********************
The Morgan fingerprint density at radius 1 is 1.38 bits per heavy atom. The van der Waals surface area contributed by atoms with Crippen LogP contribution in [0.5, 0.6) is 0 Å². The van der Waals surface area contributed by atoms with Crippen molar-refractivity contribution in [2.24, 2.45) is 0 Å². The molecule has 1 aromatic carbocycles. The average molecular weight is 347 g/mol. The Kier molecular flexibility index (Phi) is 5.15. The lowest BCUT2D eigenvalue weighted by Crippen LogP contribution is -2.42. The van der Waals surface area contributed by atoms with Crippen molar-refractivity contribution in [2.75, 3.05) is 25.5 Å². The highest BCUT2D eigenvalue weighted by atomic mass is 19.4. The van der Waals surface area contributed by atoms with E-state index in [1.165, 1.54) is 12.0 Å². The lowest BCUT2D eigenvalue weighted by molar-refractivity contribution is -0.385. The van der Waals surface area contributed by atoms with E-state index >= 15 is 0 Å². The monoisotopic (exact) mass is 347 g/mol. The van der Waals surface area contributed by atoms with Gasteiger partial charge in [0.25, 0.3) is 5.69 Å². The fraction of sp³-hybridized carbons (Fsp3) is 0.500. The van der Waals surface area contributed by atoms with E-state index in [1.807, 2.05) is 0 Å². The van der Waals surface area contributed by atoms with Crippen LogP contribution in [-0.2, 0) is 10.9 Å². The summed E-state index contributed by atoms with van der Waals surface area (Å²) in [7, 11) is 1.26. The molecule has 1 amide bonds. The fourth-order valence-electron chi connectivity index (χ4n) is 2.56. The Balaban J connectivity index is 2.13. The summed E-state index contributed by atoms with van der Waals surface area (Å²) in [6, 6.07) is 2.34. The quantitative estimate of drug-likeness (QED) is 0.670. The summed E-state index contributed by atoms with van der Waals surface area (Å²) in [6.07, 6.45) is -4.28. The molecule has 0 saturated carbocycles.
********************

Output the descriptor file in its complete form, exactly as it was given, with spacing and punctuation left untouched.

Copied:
The Morgan fingerprint density at radius 1 is 1.38 bits per heavy atom. The van der Waals surface area contributed by atoms with Crippen LogP contribution in [0.5, 0.6) is 0 Å². The van der Waals surface area contributed by atoms with Crippen molar-refractivity contribution in [2.24, 2.45) is 0 Å². The molecule has 1 aromatic carbocycles. The average molecular weight is 347 g/mol. The Kier molecular flexibility index (Phi) is 5.15. The lowest BCUT2D eigenvalue weighted by Crippen LogP contribution is -2.42. The van der Waals surface area contributed by atoms with Crippen molar-refractivity contribution in [2.75, 3.05) is 25.5 Å². The highest BCUT2D eigenvalue weighted by atomic mass is 19.4. The van der Waals surface area contributed by atoms with E-state index in [1.165, 1.54) is 12.0 Å². The lowest BCUT2D eigenvalue weighted by molar-refractivity contribution is -0.385. The van der Waals surface area contributed by atoms with E-state index >= 15 is 0 Å². The monoisotopic (exact) mass is 347 g/mol. The van der Waals surface area contributed by atoms with Gasteiger partial charge in [0.25, 0.3) is 5.69 Å². The fraction of sp³-hybridized carbons (Fsp3) is 0.500. The van der Waals surface area contributed by atoms with E-state index in [1.807, 2.05) is 0 Å². The van der Waals surface area contributed by atoms with Crippen LogP contribution in [-0.2, 0) is 10.9 Å². The summed E-state index contributed by atoms with van der Waals surface area (Å²) in [7, 11) is 1.26. The molecule has 1 amide bonds. The fourth-order valence-electron chi connectivity index (χ4n) is 2.56. The Balaban J connectivity index is 2.13. The summed E-state index contributed by atoms with van der Waals surface area (Å²) in [6, 6.07) is 2.34. The quantitative estimate of drug-likeness (QED) is 0.670. The summed E-state index contributed by atoms with van der Waals surface area (Å²) in [6.07, 6.45) is -4.28. The molecule has 0 saturated carbocycles.